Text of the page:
Remembering Eddie Van Halen, guitar hero
EDDIE VAN HALEN did not play his most famous solo for his own band. He was asked to play on Michael Jackson’s “Beat It”, one of the biggest singles of all time, with Quincy Jones. Unwilling to deal with complex business arrangements, Mr. Van Halen offered to play for a case of beer and dance lessons from Jackson. He arrived at the studio, rearranged the song, recorded two takes and asked the producers to choose the best one – all in less than an hour. As usual, he did more with less and it generated joy.
Mr. Van Halen, who died this week at the age of 65, delivered blasts of rock guitar while wearing typical painter’s overalls and a beaming smile. In solos full of technical fireworks, he expanded the rock guitar repertoire to include percussion (playing with both hands on the neck of the guitar) and the hammer, draw and harmonics, as well as extreme note bending “divebombs” . Pushing boundaries and popularizing the electric guitar like no one since Jimi Hendrix, Mr. Van Halen was a bona fide rock star and innovator.
With Van Halen, the group he founded with his brother Alex on drums in 1972, his playing and execution was a perfect match for lead singer and beach-bum-meets-showrunner David Lee Roth. Broadway. The band battled their way up from Los Angeles’ Sunset Strip club scene, signing with a major label just as disco and punk arrived, and still finding an audience in the American suburbs where big guitars had gone out of style. He had his first chart success with covers such as “Dance the Night Away” in 1979, and reached his artistic and commercial peak with “1984”, a number two album in America (behind ” Jackson’s Thriller). That success was driven by the number one hit, “Jump”, on which Eddie Van Halen also played the synthesizer, and by MTV. Mr. Roth soon went solo, citing differences with the Van Halens, and Sammy Hagar took lead vocals for the next four albums. Both singers joined the band at different times, but often found themselves at loggerheads with the guitarist.
Mr. Van Halen had a blues-rock background – he closely studied Eric Clapton’s turn in Cream – but instead of settling at the psychedelic crossroads, he went on to a more modern place. He used blues rock and his band’s powerful rhythm section as a backdrop for dramatic and technical moves. The hard rock show often masked Mr. Van Halen’s progressive taste; His favorite player was jazz-fusion guitarist Allan Holdsworth. For “Eruption”, a 1:42 guitar instrumental from Van Halen’s debut album, he fired notes at a fast clip, tapped the strings in the middle of the guitar’s fretboard and bent them to evoke the sounds of WWII bombers. The recording gave generations of young guitarists a new rite of passage.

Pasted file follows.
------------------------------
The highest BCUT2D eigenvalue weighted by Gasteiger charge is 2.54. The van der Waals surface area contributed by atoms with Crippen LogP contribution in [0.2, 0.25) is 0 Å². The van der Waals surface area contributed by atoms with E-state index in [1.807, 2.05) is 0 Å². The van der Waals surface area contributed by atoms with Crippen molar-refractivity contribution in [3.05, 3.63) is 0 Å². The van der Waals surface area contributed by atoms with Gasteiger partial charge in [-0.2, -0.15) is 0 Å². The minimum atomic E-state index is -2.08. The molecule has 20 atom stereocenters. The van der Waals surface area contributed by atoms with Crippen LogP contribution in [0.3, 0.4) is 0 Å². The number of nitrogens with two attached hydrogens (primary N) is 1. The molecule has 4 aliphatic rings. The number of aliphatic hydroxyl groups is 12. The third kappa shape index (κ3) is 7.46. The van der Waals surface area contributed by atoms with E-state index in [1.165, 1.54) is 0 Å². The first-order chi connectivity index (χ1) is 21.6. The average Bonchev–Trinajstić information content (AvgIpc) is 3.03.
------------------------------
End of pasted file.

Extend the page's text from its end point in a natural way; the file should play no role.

While Mr. Van Halen’s stage persona was pure joy and effortless, he grew up understanding music as a matter of survival. His father, Jan, was a saxophonist and clarinetist who toured Europe in jazz and swing bands in the 1940s. But his marriage to an Indonesian woman, Eugenia, made the family, including Eddie and his brother Alex, targets of racist abuse in the Netherlands. So Jan packed up his piano and the kids and emigrated to America, settling in Pasadena, California, despite not speaking a word of English. Eddie’s parents worked odd jobs, and Jan performed at weddings.
Music kept them together. The Van Halen brothers studied the piano. Eddie was first drawn to the drums, but changed instruments with his brother. They formed Genesis (not the British band of the same name) in 1972, playing backyards in Pasadena, and changed their name to Mammoth until joining forces two years later with rival Mr Roth crosstown, like Van Halen.
Mr. Van Halen was also a self-taught tinkerer (he has two American masters) who imagined equipment with sounds and performances that did not exist in the early 1970s. He tinkered with a Fender-style guitar with elements from other manufacturers including a Gibson humbucker pickup, and redesigned the neck to create a “Frankenstrat”, a hybrid he decked out in bike paint stripes . He modified his amplifier with a light machine to extract more powerful sounds from it. Decades later, he launched his own line of guitars and amplifiers under the EVH brand. Mr. Van Halen donated a modified guitar, Frank 2, to the National Museum of American History in 2011.
His riffs and solos for “Panama”, “Runnin’ with the Devil”, “Hot for Teacher” and “Jamie’s Crying” have been staples of rock radio for decades. He was open about his long battle with alcoholism, and possessive about using the name Van Halen, but he could also be petty. He said he didn’t know guitar scales, creating his own symmetrical scale to run fast notes. And he expected no one to even notice that he had played, uncredited, “Beat It”, until he heard some kids in a record store say, “Listen to this guy who ‘trying to sound like Eddie Van Halen.” Mr. Van Halen couldn’t help himself. Smiling, he tapped one on the shoulder and said, “That’s me.”